Total consumption of natural resources

Updated: 17 Nov 2017
Next update: 15 Nov 2018

The accounts comprise data on domestic and foreign material inputs into Finland's economy, on domestic and foreign hidden flows as well as on materials export.

Domestic direct inputs refer to materials extracted from domestic nature for further processing in the economy. Examples of these would be wood and minerals used as raw materials, earth materials used in construction, and plants and wild animals used as food for animals and humans.

Foreign direct inputs comprise imports of processed and raw materials. Correspondingly, exports comprise of raw and processed materials exported abroad.

Domestic hidden flows refer to the transfers and transformations of natural materials that are made in connection with their extraction from nature or with construction. Examples of these would be logging waste left in forests, and wall rock of ore mines. Hidden flows of imports are comprised of the direct inputs and hidden flows which are used abroad to produce imported goods but which do not show in the weight of imported raw materials or products.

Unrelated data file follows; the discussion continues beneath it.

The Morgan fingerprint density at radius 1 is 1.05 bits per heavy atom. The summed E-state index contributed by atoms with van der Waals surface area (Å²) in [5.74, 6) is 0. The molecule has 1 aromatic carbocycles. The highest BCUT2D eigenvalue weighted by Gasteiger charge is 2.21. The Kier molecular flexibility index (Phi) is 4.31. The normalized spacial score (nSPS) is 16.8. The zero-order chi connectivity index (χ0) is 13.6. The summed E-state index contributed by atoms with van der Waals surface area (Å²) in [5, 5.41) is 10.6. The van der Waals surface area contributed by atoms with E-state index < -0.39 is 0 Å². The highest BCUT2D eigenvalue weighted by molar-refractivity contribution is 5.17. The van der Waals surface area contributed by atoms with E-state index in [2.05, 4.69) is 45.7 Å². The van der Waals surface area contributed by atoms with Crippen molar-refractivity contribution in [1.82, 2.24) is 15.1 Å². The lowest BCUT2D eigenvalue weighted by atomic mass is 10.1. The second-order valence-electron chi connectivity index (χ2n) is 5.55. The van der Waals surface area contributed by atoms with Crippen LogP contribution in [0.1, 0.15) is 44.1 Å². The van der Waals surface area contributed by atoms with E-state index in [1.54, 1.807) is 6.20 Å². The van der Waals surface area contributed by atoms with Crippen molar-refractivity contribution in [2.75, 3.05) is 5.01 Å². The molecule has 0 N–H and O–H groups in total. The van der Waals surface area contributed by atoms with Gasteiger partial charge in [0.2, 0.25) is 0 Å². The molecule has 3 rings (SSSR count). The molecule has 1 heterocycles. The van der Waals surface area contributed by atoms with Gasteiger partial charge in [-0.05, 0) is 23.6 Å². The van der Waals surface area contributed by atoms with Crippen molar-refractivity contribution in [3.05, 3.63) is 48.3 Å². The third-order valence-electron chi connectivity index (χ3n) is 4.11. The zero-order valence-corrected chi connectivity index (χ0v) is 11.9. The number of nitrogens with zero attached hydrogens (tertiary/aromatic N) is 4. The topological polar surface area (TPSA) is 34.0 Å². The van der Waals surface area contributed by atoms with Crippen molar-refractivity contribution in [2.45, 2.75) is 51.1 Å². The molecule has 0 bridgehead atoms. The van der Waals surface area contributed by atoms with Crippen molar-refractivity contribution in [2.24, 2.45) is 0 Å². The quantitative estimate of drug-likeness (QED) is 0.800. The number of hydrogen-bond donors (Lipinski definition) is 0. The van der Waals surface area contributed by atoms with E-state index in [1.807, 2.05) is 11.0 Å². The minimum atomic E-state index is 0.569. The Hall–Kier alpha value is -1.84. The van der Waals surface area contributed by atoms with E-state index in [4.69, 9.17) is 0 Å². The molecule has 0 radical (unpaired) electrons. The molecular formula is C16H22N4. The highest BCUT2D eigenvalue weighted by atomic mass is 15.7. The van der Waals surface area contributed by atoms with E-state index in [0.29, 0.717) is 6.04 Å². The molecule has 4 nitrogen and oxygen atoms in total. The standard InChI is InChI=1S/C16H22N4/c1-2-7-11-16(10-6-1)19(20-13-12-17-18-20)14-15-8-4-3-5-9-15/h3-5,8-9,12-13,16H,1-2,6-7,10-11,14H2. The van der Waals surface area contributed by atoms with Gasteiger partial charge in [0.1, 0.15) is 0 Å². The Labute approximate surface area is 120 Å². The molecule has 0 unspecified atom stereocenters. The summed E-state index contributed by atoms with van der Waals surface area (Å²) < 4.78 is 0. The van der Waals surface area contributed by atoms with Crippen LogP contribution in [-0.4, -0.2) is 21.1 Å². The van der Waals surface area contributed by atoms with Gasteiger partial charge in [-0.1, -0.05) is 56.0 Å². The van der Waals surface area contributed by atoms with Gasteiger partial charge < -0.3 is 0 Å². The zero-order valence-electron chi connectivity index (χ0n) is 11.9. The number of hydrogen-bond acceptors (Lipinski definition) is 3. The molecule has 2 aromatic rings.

The total material requirement calculated from these accounts is the sum of domestic and foreign direct inputs and hidden flows. Direct inputs represent the actual volume of material entering the Finnish economy and, together with domestic hidden flows, the material volume behind the burdening of the domestic environment. The total material requirement of our economy is obtained by adding to this the hidden flows of imports, i.e. the global ecological environmental burdening of our economy.


Mining and quarrying boosted the material flow

In 2016, altogether 317 million tonnes of materials were extracted from the soil and vegetation of Finland, which is 34 million tonnes more than in 2015. The growth in the material flow was based on the increased excavation volume in mining and quarrying and growth in unused extraction. The use of domestic direct inputs remained almost at the same level as in 2015. In addition, some 57 million tonnes of products and raw materials were imported to Finland in 2016, which generated an estimated 211 million tonnes of hidden flows for the production countries. All in all, the Finnish total material requirement was 585 million tonnes in 2016, which was 8.5 per cent more than in the previous year.

In the 2000s, the decrease in the material intensity of Finland's economy has slowed down, which means that material productivity is growing more slowly than in previous decades. In the 2000s, around 1.2 kg of direct inputs has been required to produce one euro, while in the 1970s the requirement was close on two kg.